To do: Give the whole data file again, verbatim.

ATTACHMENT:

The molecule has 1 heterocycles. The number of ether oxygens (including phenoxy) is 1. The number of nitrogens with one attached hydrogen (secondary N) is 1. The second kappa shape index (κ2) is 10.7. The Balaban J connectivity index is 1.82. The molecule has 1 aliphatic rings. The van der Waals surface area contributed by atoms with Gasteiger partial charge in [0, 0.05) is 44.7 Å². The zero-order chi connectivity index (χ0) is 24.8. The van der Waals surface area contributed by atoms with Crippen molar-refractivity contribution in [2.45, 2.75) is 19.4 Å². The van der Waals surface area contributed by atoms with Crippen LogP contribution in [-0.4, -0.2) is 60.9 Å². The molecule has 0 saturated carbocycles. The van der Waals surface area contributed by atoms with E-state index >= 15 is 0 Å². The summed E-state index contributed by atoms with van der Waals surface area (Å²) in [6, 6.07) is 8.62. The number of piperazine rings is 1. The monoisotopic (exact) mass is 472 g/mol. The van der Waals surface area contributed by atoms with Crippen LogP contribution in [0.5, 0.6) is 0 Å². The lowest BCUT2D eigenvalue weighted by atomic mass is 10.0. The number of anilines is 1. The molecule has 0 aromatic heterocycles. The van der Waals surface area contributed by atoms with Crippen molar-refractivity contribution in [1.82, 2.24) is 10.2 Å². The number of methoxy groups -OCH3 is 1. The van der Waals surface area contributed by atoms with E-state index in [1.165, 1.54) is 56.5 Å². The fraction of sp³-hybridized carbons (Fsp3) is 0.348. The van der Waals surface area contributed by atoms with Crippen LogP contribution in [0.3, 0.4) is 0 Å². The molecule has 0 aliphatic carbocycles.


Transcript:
The molecule has 1 heterocycles. The number of ether oxygens (including phenoxy) is 1. The number of nitrogens with one attached hydrogen (secondary N) is 1. The second kappa shape index (κ2) is 10.7. The Balaban J connectivity index is 1.82. The molecule has 1 aliphatic rings. The van der Waals surface area contributed by atoms with Gasteiger partial charge in [0, 0.05) is 44.7 Å². The zero-order chi connectivity index (χ0) is 24.8. The van der Waals surface area contributed by atoms with Crippen molar-refractivity contribution in [2.45, 2.75) is 19.4 Å². The van der Waals surface area contributed by atoms with Crippen LogP contribution in [-0.4, -0.2) is 60.9 Å². The molecule has 0 saturated carbocycles. The van der Waals surface area contributed by atoms with E-state index >= 15 is 0 Å². The summed E-state index contributed by atoms with van der Waals surface area (Å²) in [6, 6.07) is 8.62. The number of piperazine rings is 1. The monoisotopic (exact) mass is 472 g/mol. The van der Waals surface area contributed by atoms with Crippen LogP contribution in [0.5, 0.6) is 0 Å². The lowest BCUT2D eigenvalue weighted by atomic mass is 10.0. The number of anilines is 1. The molecule has 0 aromatic heterocycles. The van der Waals surface area contributed by atoms with Crippen molar-refractivity contribution in [1.82, 2.24) is 10.2 Å². The number of methoxy groups -OCH3 is 1. The van der Waals surface area contributed by atoms with E-state index in [1.165, 1.54) is 56.5 Å². The fraction of sp³-hybridized carbons (Fsp3) is 0.348. The van der Waals surface area contributed by atoms with Crippen LogP contribution in [0.3, 0.4) is 0 Å². The molecule has 0 aliphatic carbocycles.